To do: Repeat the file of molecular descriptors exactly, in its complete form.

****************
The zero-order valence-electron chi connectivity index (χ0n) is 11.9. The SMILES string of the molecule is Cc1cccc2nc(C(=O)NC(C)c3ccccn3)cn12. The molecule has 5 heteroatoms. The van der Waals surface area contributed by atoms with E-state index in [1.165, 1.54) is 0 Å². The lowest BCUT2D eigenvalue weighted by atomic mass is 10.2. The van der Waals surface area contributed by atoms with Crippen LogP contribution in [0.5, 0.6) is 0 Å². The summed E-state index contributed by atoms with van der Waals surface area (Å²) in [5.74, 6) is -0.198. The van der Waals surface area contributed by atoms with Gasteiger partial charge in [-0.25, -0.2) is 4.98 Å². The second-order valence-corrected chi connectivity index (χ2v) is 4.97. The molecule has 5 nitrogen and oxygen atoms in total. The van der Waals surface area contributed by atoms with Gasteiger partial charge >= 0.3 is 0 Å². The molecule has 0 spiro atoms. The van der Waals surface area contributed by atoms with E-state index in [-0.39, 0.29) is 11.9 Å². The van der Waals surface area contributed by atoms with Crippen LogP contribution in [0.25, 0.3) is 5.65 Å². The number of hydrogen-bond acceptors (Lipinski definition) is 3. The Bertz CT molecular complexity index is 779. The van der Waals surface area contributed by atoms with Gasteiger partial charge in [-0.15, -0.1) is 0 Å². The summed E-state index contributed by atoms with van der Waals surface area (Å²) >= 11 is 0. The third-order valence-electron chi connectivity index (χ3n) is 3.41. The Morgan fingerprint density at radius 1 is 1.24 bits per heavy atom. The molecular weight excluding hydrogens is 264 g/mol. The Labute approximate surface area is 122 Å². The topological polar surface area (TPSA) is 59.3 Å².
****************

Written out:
The zero-order valence-electron chi connectivity index (χ0n) is 11.9. The SMILES string of the molecule is Cc1cccc2nc(C(=O)NC(C)c3ccccn3)cn12. The molecule has 5 heteroatoms. The van der Waals surface area contributed by atoms with E-state index in [1.165, 1.54) is 0 Å². The lowest BCUT2D eigenvalue weighted by atomic mass is 10.2. The van der Waals surface area contributed by atoms with Crippen LogP contribution in [0.5, 0.6) is 0 Å². The summed E-state index contributed by atoms with van der Waals surface area (Å²) in [5.74, 6) is -0.198. The van der Waals surface area contributed by atoms with Gasteiger partial charge in [-0.25, -0.2) is 4.98 Å². The second-order valence-corrected chi connectivity index (χ2v) is 4.97. The molecule has 5 nitrogen and oxygen atoms in total. The van der Waals surface area contributed by atoms with Gasteiger partial charge >= 0.3 is 0 Å². The molecule has 0 spiro atoms. The van der Waals surface area contributed by atoms with E-state index in [-0.39, 0.29) is 11.9 Å². The van der Waals surface area contributed by atoms with Crippen LogP contribution in [0.25, 0.3) is 5.65 Å². The number of hydrogen-bond acceptors (Lipinski definition) is 3. The Bertz CT molecular complexity index is 779. The van der Waals surface area contributed by atoms with Gasteiger partial charge in [-0.15, -0.1) is 0 Å². The summed E-state index contributed by atoms with van der Waals surface area (Å²) >= 11 is 0. The third-order valence-electron chi connectivity index (χ3n) is 3.41. The Morgan fingerprint density at radius 1 is 1.24 bits per heavy atom. The molecular weight excluding hydrogens is 264 g/mol. The Labute approximate surface area is 122 Å². The topological polar surface area (TPSA) is 59.3 Å².